** Please check out my tribute page to two of my Civil War relatives who never made it home **

Monday, December 31, 2012

December 31, 2012

Of all the places on the Gettysburg battlefield, there is one place that stands out as being particularly sanctified: the Soldiers’ National Cemetery located along Taneytown Road. Since childhood I have noticed a very heavy and tangible ambiance, sacred, somber, and overwhelming at times. At night it seemed that that blanket of valor, honor, pride, and sorrow was heaviest . . . there was a presence there, not necessary in a ghostly manner, but simply there.

A walk through the National Cemetery is enough to drive many to tears or at least to grief and sorrow. The thing I noticed first and the thing that touches me most today is the sheer number of gravestones. Small, white slabs stretch as far as the eye can see. So many. Each stone represents a man lost, a life taken prematurely. And of course there are unknown graves as well. The Soldiers’ National Cemetery holds not only the graves of Union soldiers killed during the battle of Gettysburg in 1863 but also of World War II soldiers as well as other individuals. It seems as though the black wrought-iron fence that separates the National Cemetery from the older Evergreen Cemetery was brought from Washington D.C. The stone wall that one can see most clearly along Taneytown Road is not the original, but was restored in 1980 to appear just as it did in the 1860s.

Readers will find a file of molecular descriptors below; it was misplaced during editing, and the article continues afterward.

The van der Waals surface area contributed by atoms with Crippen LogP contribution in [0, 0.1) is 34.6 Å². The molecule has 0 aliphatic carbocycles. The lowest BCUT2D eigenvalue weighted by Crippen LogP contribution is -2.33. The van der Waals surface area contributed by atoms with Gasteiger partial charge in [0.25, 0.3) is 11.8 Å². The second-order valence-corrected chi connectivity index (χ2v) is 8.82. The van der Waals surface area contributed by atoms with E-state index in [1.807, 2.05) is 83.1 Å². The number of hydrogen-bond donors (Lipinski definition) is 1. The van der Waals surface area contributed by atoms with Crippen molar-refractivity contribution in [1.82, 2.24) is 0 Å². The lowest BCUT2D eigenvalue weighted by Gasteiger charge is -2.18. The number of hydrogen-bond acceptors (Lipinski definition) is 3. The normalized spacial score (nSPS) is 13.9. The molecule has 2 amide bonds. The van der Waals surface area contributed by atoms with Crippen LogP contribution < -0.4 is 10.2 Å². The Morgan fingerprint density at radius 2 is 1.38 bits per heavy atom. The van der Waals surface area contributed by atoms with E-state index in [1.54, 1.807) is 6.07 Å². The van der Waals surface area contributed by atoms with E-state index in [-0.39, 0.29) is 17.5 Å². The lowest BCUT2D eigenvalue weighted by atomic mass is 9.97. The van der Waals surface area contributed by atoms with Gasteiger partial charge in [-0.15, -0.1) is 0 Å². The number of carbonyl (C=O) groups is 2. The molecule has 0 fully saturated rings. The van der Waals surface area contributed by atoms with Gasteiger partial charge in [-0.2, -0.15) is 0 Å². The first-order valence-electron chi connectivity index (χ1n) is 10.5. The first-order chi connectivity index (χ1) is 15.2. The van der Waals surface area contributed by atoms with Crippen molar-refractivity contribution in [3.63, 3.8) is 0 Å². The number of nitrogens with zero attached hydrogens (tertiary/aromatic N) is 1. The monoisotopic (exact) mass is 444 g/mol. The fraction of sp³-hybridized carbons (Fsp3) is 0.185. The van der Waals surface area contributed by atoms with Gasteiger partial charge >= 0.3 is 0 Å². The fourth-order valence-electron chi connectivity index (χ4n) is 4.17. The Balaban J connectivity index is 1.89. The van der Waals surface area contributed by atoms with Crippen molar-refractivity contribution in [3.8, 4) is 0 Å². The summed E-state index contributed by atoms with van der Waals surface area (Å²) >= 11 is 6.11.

Especially after dark, the National Cemetery exudes a sort of
heavy somberness that demands respect for those who lie there.
In 1863 this area, like most of the battlefield, was farmland. A cornfield was located on this spot. In August, David Wills, credited with setting the ball rolling for the National Cemetery, bought this land and later saw it turned into one of the most hallowed places in the nation, if not the world. Burials likely began in November after the dedication and after President Abraham Lincoln's Gettysburg Address.

During the next three decades, bodies long-forgotten were interred here. In 1889, for instance, construction workers came upon Civil War remains. In 1899 there were two separate incidences of Civil War dead being discovered over thirty years after the battle of Gettysburg. These men, too, found a final resting place in the sacred ground of the National Cemetery.

Still more were found in 1900 and in 1915. The last Civil War-era remains were interred here in 1997 after an unidentified soldier was discovered near the railroad cut along McPherson’s Ridge. There is much speculation that although only Union soldiers were to be buried here, it is very likely that the soldier was a Confederate. Other Confederates, who have since been identified, are known to have been accidentally buried here as well.



Co. E, 21st Mississippi Infantry (“Hurricane Rifles”)

Born April 23, 1828 --- Died July 03, 1863 at age 35

Cpt. Stamps had the distinction of being the nephew of Confederate president Jefferson Davis, a fact which likely shaped his life (for better or for worse, none can say). When he died at Gettysburg at age 35, he left a two-year-old daughter, Mary, at home. It is likely that he met his death in the Peach Orchard during Gen. William Barksdale’s charge. Cpt. Stamps is buried at the Davis Family Cemetery in Woodville, Mississippi. An image of him can be found here.

(c) 2012 Skies of Blue and Gray

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